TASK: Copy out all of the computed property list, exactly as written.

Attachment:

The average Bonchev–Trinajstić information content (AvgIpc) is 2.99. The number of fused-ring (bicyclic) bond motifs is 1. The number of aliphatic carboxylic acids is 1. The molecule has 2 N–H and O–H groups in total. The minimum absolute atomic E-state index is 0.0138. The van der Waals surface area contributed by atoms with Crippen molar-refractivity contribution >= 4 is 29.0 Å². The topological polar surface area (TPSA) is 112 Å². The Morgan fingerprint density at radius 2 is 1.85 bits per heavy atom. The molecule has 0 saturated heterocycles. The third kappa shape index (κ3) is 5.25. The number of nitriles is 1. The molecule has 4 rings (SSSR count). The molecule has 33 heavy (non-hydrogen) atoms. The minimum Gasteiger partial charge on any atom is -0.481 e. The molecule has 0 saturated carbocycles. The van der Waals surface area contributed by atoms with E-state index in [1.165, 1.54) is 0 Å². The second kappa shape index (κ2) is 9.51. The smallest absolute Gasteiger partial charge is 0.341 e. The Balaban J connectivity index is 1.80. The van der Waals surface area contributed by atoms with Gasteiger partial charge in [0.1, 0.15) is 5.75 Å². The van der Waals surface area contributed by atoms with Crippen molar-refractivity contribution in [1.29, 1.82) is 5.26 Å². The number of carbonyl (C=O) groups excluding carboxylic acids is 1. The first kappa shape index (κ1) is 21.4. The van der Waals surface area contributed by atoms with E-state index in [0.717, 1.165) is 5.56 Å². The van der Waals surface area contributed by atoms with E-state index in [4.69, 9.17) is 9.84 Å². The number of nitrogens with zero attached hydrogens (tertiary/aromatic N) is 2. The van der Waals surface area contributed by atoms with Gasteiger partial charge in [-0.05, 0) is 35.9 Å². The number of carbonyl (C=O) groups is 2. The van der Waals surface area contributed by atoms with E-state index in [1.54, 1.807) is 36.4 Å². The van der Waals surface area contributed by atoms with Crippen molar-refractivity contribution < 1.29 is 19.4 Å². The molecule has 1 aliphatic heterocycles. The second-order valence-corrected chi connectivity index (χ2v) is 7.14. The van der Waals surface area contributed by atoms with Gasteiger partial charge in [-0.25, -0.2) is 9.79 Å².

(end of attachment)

The average Bonchev–Trinajstić information content (AvgIpc) is 2.99. The number of fused-ring (bicyclic) bond motifs is 1. The number of aliphatic carboxylic acids is 1. The molecule has 2 N–H and O–H groups in total. The minimum absolute atomic E-state index is 0.0138. The van der Waals surface area contributed by atoms with Crippen molar-refractivity contribution >= 4 is 29.0 Å². The topological polar surface area (TPSA) is 112 Å². The Morgan fingerprint density at radius 2 is 1.85 bits per heavy atom. The molecule has 0 saturated heterocycles. The third kappa shape index (κ3) is 5.25. The number of nitriles is 1. The molecule has 4 rings (SSSR count). The molecule has 33 heavy (non-hydrogen) atoms. The minimum Gasteiger partial charge on any atom is -0.481 e. The molecule has 0 saturated carbocycles. The van der Waals surface area contributed by atoms with E-state index in [1.165, 1.54) is 0 Å². The second kappa shape index (κ2) is 9.51. The smallest absolute Gasteiger partial charge is 0.341 e. The Balaban J connectivity index is 1.80. The van der Waals surface area contributed by atoms with Gasteiger partial charge in [0.1, 0.15) is 5.75 Å². The van der Waals surface area contributed by atoms with Crippen molar-refractivity contribution in [1.29, 1.82) is 5.26 Å². The number of carbonyl (C=O) groups excluding carboxylic acids is 1. The first kappa shape index (κ1) is 21.4. The van der Waals surface area contributed by atoms with E-state index in [0.717, 1.165) is 5.56 Å². The van der Waals surface area contributed by atoms with E-state index in [4.69, 9.17) is 9.84 Å². The number of nitrogens with zero attached hydrogens (tertiary/aromatic N) is 2. The van der Waals surface area contributed by atoms with Gasteiger partial charge in [-0.05, 0) is 35.9 Å². The number of carbonyl (C=O) groups is 2. The van der Waals surface area contributed by atoms with E-state index in [1.54, 1.807) is 36.4 Å². The van der Waals surface area contributed by atoms with Crippen molar-refractivity contribution < 1.29 is 19.4 Å². The molecule has 1 aliphatic heterocycles. The second-order valence-corrected chi connectivity index (χ2v) is 7.14. The van der Waals surface area contributed by atoms with Gasteiger partial charge in [-0.25, -0.2) is 9.79 Å².